It had been almost as long since his father had passed and the funeral and Michael Owens still felt the emptiness within him that he had not thought possible considering his troubled relationship with the man who had, at best, been an absentee father to him for most of his life. He wasn’t sure if he was more shocked by his sudden death or by the way it had affected him.

    DeMara Deen who had experienced her own personal losses over the last few months—even so she claimed that they were not comparable to his own—had possibly framed it best. While she wasn't a trained counselor and nearly half his age, her wisdom and insight never failed to surprise him—as they had when she had pointed out that no matter how much he had disagreed with his late father over the years, and no matter how much he had blamed him for his failings, he had always held out a grain of hope that one day he would fully reconcile with him, and that they would move past the feelings of bitterness and guilt both of them seemed to have harbored.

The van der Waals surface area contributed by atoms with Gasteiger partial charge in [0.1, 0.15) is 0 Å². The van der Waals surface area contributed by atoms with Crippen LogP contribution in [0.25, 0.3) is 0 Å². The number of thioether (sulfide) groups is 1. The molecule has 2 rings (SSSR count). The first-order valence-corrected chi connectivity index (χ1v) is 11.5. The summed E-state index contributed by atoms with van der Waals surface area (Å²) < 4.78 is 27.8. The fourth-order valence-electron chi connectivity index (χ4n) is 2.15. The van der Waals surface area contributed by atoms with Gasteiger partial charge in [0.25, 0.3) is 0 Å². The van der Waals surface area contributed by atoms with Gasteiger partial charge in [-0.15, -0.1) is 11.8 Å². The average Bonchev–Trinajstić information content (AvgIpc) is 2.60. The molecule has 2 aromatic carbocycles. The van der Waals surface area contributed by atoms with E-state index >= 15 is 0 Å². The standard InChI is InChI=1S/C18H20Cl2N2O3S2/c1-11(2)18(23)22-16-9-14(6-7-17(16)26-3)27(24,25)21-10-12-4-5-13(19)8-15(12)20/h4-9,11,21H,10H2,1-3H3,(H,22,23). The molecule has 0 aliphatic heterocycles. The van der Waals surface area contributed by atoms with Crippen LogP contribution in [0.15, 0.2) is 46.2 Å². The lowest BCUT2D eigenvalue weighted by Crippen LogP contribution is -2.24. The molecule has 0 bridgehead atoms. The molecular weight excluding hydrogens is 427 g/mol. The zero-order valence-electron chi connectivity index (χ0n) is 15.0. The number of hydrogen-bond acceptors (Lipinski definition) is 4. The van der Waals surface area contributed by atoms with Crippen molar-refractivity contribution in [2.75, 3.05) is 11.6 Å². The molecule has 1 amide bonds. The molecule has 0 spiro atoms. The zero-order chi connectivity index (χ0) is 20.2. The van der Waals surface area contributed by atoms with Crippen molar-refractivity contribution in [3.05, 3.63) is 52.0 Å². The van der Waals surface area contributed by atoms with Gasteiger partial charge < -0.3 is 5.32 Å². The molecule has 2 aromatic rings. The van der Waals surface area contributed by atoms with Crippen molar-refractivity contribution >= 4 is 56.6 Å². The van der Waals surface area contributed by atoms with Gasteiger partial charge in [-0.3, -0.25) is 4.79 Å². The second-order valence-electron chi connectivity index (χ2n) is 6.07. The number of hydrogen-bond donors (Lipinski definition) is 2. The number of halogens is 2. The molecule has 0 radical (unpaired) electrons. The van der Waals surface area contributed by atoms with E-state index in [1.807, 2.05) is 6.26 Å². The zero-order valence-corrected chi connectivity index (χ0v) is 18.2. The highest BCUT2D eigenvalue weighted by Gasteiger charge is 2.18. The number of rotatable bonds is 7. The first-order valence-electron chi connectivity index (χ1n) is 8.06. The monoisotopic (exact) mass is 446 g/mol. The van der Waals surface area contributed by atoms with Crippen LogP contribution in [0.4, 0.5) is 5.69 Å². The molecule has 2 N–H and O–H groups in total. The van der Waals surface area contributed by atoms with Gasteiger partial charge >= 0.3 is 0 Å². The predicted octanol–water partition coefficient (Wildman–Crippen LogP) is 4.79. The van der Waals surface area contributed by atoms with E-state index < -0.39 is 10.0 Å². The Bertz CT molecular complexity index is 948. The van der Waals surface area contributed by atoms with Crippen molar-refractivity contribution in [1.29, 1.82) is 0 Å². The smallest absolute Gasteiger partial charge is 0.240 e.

And there had certainly been evidence of this over the years as it looked more and more likely that real conciliation was indeed a real possibility and that all it truly required was time. Time, of course, had run out

    It was impossible to think that his decision to turn down his unexpected offer had somehow brought on Jonathan Owens sudden demise. After all, the doctors had assured him that his father had been unwell for some time now.